If the Seahawks took a player like Mercilus, they wouldn’t want him playing the edge opposite Clemons – two under sized defensive ends would be asking for trouble. They also want to keep Red Bryant at end, given he’s now the highest paid defensive player on the roster. Just like Aldon Smith, a prospect like Mercilus would be limited as a rookie to nickel pass rushing situations. The big question would be whether he’d have enough snaps to utilise the talent just emphasised – to set up a tackle and work out a way to the QB. Is he explosive enough – as Smith proved – to be an impact pass rusher on obvious passing downs? Would there still be a way for Seattle to manufacture pressure? San Francisco would use Justin Smith to take out two blockers, having Aldon Smith hook around the team’s defensive MVP to exploit 1vs1 match-ups. He dominated in those situations. The Seahawks could try and do the same behind Bryant and Jason Jones, although obviously neither will ever warrant the same attention as Justin Smith.

The NFL has often been described as a copycat league and it makes sense that teams will be hunting to emulate the success the 49ers had in drafting Smith. The Seahawks had a front row seat in the NFC West to watch how San Francisco regularly churned out an elite pass rush, and they were probably jealous. Raheem Brock is unlikely to be retained, opening up a spot for a specialist pass rusher. If the Seahawks are serious about finding their version of Aldon Smith, it opens up the possibility of drafting a Mercilus, a Vinny Curry or an Andre Branch. Whether that’s their intention remains to be seen.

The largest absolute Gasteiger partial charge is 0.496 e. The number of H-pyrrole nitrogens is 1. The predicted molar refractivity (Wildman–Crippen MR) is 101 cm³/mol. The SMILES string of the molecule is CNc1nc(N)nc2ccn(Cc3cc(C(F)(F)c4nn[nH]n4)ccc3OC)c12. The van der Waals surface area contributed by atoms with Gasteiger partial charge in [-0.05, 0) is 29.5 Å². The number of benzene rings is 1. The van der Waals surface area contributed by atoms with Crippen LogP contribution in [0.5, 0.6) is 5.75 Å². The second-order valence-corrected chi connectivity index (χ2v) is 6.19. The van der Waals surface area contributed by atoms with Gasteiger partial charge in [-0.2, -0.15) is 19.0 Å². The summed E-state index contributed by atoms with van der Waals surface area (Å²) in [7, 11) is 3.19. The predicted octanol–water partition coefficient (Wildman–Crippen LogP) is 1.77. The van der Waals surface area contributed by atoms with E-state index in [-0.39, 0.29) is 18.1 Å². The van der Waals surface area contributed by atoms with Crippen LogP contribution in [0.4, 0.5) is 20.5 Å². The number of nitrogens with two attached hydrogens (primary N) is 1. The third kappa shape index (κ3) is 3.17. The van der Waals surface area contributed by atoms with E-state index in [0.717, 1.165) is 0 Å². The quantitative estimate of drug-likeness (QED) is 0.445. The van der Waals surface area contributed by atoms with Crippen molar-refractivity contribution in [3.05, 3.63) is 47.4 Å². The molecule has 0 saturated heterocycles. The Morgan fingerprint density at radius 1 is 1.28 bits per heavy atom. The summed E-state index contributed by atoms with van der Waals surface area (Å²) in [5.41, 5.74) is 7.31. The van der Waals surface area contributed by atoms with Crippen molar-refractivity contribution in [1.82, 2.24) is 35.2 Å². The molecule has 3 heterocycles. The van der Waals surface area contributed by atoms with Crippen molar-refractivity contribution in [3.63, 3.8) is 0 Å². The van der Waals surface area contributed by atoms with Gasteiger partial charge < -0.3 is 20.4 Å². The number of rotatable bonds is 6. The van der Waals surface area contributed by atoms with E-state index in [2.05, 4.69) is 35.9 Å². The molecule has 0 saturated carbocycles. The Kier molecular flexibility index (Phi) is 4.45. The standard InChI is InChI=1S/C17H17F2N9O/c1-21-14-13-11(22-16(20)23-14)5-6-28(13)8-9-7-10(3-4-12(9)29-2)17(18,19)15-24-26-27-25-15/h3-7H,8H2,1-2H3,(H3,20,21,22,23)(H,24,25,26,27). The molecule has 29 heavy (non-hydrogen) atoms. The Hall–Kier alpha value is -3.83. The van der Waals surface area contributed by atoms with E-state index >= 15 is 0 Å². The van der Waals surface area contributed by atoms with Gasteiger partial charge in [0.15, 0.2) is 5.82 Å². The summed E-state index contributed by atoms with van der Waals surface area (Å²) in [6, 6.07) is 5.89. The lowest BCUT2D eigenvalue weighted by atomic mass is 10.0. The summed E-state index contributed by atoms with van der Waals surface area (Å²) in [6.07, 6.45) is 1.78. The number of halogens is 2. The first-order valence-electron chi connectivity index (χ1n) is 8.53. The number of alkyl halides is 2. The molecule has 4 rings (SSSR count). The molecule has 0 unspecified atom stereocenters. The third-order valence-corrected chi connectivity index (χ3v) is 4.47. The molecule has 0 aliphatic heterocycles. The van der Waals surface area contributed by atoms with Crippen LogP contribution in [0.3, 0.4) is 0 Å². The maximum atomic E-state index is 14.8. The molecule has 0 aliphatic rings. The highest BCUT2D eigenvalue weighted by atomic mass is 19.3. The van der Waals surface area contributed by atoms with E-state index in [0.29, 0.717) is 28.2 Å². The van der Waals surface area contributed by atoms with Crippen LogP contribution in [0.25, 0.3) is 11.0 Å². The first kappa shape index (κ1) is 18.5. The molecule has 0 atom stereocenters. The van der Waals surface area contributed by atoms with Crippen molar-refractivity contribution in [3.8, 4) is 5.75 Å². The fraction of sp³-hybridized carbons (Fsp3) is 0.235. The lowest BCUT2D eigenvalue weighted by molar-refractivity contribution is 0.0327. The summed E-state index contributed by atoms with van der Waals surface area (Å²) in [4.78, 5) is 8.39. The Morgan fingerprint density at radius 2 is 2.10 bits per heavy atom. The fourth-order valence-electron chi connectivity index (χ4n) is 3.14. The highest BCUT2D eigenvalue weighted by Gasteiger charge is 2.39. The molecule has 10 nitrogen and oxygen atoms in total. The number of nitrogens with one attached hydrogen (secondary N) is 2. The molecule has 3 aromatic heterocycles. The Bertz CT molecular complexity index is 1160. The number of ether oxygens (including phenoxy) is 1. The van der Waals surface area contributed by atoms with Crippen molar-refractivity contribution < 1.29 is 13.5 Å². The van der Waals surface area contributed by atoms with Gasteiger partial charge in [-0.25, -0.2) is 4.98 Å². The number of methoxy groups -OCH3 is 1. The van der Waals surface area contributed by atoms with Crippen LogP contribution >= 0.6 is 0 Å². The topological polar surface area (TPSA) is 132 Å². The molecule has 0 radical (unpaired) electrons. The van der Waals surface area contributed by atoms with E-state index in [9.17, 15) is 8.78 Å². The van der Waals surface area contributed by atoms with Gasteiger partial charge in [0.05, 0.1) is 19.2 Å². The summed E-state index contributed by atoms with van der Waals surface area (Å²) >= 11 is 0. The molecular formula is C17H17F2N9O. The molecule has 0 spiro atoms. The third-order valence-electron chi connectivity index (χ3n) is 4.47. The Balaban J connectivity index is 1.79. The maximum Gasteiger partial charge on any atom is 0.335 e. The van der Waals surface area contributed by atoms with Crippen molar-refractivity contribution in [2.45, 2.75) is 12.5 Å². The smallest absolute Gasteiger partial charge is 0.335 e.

Seattle’s defense is set up to play strong against the run. Drafting a player who won’t be able to play a large number of snaps because of issues in run defense kind of goes against what the team has been preaching. Although Seattle’s main aim is almost certainly to increase their QB pressure in this draft, are they going to go the specialist route? As successful as San Francisco were with their choice last year, it’s still quite an early pick to spend on a prospect who will feature in about half the team’s defensive snaps as a rookie. Trying to copy the 49ers just doesn’t seem like a very Pete Carroll-type move given the Seahawks penchant for being unique. But it could be an option, particularly if the first eleven picks fall a certain way.

Pease’s breakdown (Aldon Smith)

Total snaps: 446

Run defense: 100

Pass defense: 346

Pass coverage: 37